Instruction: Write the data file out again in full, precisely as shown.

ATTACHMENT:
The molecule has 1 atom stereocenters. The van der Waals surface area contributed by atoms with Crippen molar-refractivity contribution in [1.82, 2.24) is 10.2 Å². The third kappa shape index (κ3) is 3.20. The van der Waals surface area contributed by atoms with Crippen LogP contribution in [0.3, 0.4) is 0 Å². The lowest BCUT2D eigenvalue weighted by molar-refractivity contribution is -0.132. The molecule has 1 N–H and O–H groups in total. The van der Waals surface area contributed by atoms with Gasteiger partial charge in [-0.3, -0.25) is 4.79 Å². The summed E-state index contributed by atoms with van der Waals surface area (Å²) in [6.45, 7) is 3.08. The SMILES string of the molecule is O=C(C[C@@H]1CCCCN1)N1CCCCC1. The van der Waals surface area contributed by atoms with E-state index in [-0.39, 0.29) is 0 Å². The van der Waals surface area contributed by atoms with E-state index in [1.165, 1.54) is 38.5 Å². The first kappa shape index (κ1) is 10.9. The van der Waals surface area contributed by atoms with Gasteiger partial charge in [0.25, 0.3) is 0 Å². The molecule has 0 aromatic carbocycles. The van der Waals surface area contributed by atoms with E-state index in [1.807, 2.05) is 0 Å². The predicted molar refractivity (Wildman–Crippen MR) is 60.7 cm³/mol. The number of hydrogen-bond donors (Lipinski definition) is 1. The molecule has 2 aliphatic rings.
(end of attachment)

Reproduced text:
The molecule has 1 atom stereocenters. The van der Waals surface area contributed by atoms with Crippen molar-refractivity contribution in [1.82, 2.24) is 10.2 Å². The third kappa shape index (κ3) is 3.20. The van der Waals surface area contributed by atoms with Crippen LogP contribution in [0.3, 0.4) is 0 Å². The lowest BCUT2D eigenvalue weighted by molar-refractivity contribution is -0.132. The molecule has 1 N–H and O–H groups in total. The van der Waals surface area contributed by atoms with Gasteiger partial charge in [-0.3, -0.25) is 4.79 Å². The summed E-state index contributed by atoms with van der Waals surface area (Å²) in [6.45, 7) is 3.08. The SMILES string of the molecule is O=C(C[C@@H]1CCCCN1)N1CCCCC1. The van der Waals surface area contributed by atoms with E-state index in [-0.39, 0.29) is 0 Å². The van der Waals surface area contributed by atoms with E-state index in [1.165, 1.54) is 38.5 Å². The first kappa shape index (κ1) is 10.9. The van der Waals surface area contributed by atoms with Gasteiger partial charge in [0.25, 0.3) is 0 Å². The molecule has 0 aromatic carbocycles. The van der Waals surface area contributed by atoms with E-state index in [1.807, 2.05) is 0 Å². The predicted molar refractivity (Wildman–Crippen MR) is 60.7 cm³/mol. The number of hydrogen-bond donors (Lipinski definition) is 1. The molecule has 2 aliphatic rings.